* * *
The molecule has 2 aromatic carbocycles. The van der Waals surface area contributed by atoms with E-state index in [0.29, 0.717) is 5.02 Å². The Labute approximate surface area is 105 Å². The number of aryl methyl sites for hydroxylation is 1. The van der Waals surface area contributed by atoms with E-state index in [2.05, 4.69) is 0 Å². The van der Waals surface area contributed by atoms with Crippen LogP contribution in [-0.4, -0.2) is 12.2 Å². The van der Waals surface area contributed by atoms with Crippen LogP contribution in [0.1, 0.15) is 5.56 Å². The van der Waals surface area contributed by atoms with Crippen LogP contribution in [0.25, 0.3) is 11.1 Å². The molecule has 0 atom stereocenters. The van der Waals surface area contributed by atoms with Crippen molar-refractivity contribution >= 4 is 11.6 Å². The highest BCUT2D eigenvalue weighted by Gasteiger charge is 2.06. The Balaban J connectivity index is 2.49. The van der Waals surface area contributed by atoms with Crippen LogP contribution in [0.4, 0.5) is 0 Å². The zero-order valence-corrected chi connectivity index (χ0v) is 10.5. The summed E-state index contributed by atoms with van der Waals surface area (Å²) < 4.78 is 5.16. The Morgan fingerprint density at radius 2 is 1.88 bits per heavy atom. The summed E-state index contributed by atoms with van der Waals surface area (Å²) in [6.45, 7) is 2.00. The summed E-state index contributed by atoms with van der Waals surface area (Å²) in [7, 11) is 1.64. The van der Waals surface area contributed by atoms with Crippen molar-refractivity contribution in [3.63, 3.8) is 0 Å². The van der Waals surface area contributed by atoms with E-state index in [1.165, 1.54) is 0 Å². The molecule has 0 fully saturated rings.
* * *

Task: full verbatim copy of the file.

The molecule has 2 aromatic carbocycles. The van der Waals surface area contributed by atoms with E-state index in [0.29, 0.717) is 5.02 Å². The Labute approximate surface area is 105 Å². The number of aryl methyl sites for hydroxylation is 1. The van der Waals surface area contributed by atoms with E-state index in [2.05, 4.69) is 0 Å². The van der Waals surface area contributed by atoms with Crippen LogP contribution in [-0.4, -0.2) is 12.2 Å². The van der Waals surface area contributed by atoms with Crippen LogP contribution in [0.1, 0.15) is 5.56 Å². The van der Waals surface area contributed by atoms with Crippen LogP contribution in [0.25, 0.3) is 11.1 Å². The molecule has 0 atom stereocenters. The van der Waals surface area contributed by atoms with Crippen molar-refractivity contribution >= 4 is 11.6 Å². The highest BCUT2D eigenvalue weighted by Gasteiger charge is 2.06. The Balaban J connectivity index is 2.49. The van der Waals surface area contributed by atoms with Crippen LogP contribution in [0.4, 0.5) is 0 Å². The zero-order valence-corrected chi connectivity index (χ0v) is 10.5. The summed E-state index contributed by atoms with van der Waals surface area (Å²) < 4.78 is 5.16. The Morgan fingerprint density at radius 2 is 1.88 bits per heavy atom. The summed E-state index contributed by atoms with van der Waals surface area (Å²) in [6.45, 7) is 2.00. The summed E-state index contributed by atoms with van der Waals surface area (Å²) in [7, 11) is 1.64. The van der Waals surface area contributed by atoms with Crippen molar-refractivity contribution in [3.63, 3.8) is 0 Å². The van der Waals surface area contributed by atoms with E-state index in [1.165, 1.54) is 0 Å². The molecule has 0 fully saturated rings.